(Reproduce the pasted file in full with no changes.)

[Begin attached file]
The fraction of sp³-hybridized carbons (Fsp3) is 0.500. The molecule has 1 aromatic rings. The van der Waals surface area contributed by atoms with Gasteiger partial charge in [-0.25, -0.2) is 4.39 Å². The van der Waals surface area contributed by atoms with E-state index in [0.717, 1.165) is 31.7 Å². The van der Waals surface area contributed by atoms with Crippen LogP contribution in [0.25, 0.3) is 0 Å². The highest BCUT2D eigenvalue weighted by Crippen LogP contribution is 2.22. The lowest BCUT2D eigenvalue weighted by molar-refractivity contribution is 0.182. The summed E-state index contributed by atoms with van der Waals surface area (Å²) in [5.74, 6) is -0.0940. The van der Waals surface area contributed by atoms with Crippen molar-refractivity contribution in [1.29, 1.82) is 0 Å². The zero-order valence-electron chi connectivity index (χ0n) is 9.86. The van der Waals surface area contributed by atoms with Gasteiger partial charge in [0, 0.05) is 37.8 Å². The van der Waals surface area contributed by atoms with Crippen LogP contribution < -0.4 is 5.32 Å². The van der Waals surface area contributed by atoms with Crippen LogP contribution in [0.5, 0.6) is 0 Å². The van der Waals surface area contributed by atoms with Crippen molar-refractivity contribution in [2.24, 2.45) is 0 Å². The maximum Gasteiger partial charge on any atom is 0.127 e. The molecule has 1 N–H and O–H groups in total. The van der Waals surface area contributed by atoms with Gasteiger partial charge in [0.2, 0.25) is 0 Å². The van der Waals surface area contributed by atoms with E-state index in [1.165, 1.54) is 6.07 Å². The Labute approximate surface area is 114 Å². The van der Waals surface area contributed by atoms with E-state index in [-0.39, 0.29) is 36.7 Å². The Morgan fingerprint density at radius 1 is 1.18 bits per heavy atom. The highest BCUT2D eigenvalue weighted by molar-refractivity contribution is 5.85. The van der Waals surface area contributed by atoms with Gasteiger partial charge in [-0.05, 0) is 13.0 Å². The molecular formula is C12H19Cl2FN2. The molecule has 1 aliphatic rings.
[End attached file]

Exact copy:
The fraction of sp³-hybridized carbons (Fsp3) is 0.500. The molecule has 1 aromatic rings. The van der Waals surface area contributed by atoms with Gasteiger partial charge in [-0.25, -0.2) is 4.39 Å². The van der Waals surface area contributed by atoms with E-state index in [0.717, 1.165) is 31.7 Å². The van der Waals surface area contributed by atoms with Crippen LogP contribution in [0.25, 0.3) is 0 Å². The highest BCUT2D eigenvalue weighted by Crippen LogP contribution is 2.22. The lowest BCUT2D eigenvalue weighted by molar-refractivity contribution is 0.182. The summed E-state index contributed by atoms with van der Waals surface area (Å²) in [5.74, 6) is -0.0940. The van der Waals surface area contributed by atoms with Crippen molar-refractivity contribution in [1.29, 1.82) is 0 Å². The zero-order valence-electron chi connectivity index (χ0n) is 9.86. The van der Waals surface area contributed by atoms with Gasteiger partial charge in [0, 0.05) is 37.8 Å². The van der Waals surface area contributed by atoms with Crippen LogP contribution < -0.4 is 5.32 Å². The van der Waals surface area contributed by atoms with Crippen LogP contribution in [0.5, 0.6) is 0 Å². The van der Waals surface area contributed by atoms with Crippen molar-refractivity contribution in [2.24, 2.45) is 0 Å². The maximum Gasteiger partial charge on any atom is 0.127 e. The molecule has 1 N–H and O–H groups in total. The van der Waals surface area contributed by atoms with Gasteiger partial charge in [0.2, 0.25) is 0 Å². The van der Waals surface area contributed by atoms with E-state index in [1.165, 1.54) is 6.07 Å². The Labute approximate surface area is 114 Å². The van der Waals surface area contributed by atoms with E-state index in [-0.39, 0.29) is 36.7 Å². The Morgan fingerprint density at radius 1 is 1.18 bits per heavy atom. The highest BCUT2D eigenvalue weighted by molar-refractivity contribution is 5.85. The van der Waals surface area contributed by atoms with Gasteiger partial charge in [-0.05, 0) is 13.0 Å². The molecular formula is C12H19Cl2FN2. The molecule has 1 aliphatic rings.